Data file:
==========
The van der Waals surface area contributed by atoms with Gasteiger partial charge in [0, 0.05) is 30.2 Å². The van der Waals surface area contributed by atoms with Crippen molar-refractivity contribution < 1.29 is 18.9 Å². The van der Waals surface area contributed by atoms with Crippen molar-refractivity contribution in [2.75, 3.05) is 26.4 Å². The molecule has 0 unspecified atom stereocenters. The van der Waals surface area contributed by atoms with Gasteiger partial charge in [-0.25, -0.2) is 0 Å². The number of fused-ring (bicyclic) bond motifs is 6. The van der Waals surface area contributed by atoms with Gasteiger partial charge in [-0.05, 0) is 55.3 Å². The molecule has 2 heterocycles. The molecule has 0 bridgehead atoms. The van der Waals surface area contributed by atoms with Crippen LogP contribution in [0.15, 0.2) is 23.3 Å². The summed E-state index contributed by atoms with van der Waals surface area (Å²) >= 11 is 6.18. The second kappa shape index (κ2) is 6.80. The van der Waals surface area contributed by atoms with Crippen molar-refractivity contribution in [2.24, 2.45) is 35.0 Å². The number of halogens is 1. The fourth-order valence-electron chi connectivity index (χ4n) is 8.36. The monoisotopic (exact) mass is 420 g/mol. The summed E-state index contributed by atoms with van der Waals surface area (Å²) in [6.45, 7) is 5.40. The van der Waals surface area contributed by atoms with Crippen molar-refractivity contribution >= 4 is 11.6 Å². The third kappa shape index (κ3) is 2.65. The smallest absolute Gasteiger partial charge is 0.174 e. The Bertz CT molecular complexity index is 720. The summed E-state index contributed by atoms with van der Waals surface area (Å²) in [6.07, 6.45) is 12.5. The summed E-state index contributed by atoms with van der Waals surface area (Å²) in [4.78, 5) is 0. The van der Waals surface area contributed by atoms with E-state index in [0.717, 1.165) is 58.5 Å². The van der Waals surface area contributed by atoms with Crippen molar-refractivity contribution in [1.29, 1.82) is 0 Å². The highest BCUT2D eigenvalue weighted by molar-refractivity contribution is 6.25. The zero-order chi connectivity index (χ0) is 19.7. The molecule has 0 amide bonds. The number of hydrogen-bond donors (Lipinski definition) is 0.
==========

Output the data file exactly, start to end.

The van der Waals surface area contributed by atoms with Gasteiger partial charge in [0, 0.05) is 30.2 Å². The van der Waals surface area contributed by atoms with Crippen molar-refractivity contribution < 1.29 is 18.9 Å². The van der Waals surface area contributed by atoms with Crippen molar-refractivity contribution in [2.75, 3.05) is 26.4 Å². The molecule has 0 unspecified atom stereocenters. The van der Waals surface area contributed by atoms with Gasteiger partial charge in [-0.25, -0.2) is 0 Å². The number of fused-ring (bicyclic) bond motifs is 6. The van der Waals surface area contributed by atoms with Gasteiger partial charge in [-0.05, 0) is 55.3 Å². The molecule has 2 heterocycles. The molecule has 0 bridgehead atoms. The van der Waals surface area contributed by atoms with Crippen LogP contribution in [0.15, 0.2) is 23.3 Å². The summed E-state index contributed by atoms with van der Waals surface area (Å²) >= 11 is 6.18. The second kappa shape index (κ2) is 6.80. The van der Waals surface area contributed by atoms with Crippen molar-refractivity contribution in [2.24, 2.45) is 35.0 Å². The number of halogens is 1. The fourth-order valence-electron chi connectivity index (χ4n) is 8.36. The monoisotopic (exact) mass is 420 g/mol. The summed E-state index contributed by atoms with van der Waals surface area (Å²) in [6.45, 7) is 5.40. The van der Waals surface area contributed by atoms with Crippen molar-refractivity contribution >= 4 is 11.6 Å². The third kappa shape index (κ3) is 2.65. The smallest absolute Gasteiger partial charge is 0.174 e. The Bertz CT molecular complexity index is 720. The summed E-state index contributed by atoms with van der Waals surface area (Å²) in [6.07, 6.45) is 12.5. The summed E-state index contributed by atoms with van der Waals surface area (Å²) in [4.78, 5) is 0. The van der Waals surface area contributed by atoms with E-state index in [0.717, 1.165) is 58.5 Å². The van der Waals surface area contributed by atoms with Crippen molar-refractivity contribution in [1.29, 1.82) is 0 Å². The highest BCUT2D eigenvalue weighted by molar-refractivity contribution is 6.25. The zero-order chi connectivity index (χ0) is 19.7. The molecule has 0 amide bonds. The number of hydrogen-bond donors (Lipinski definition) is 0.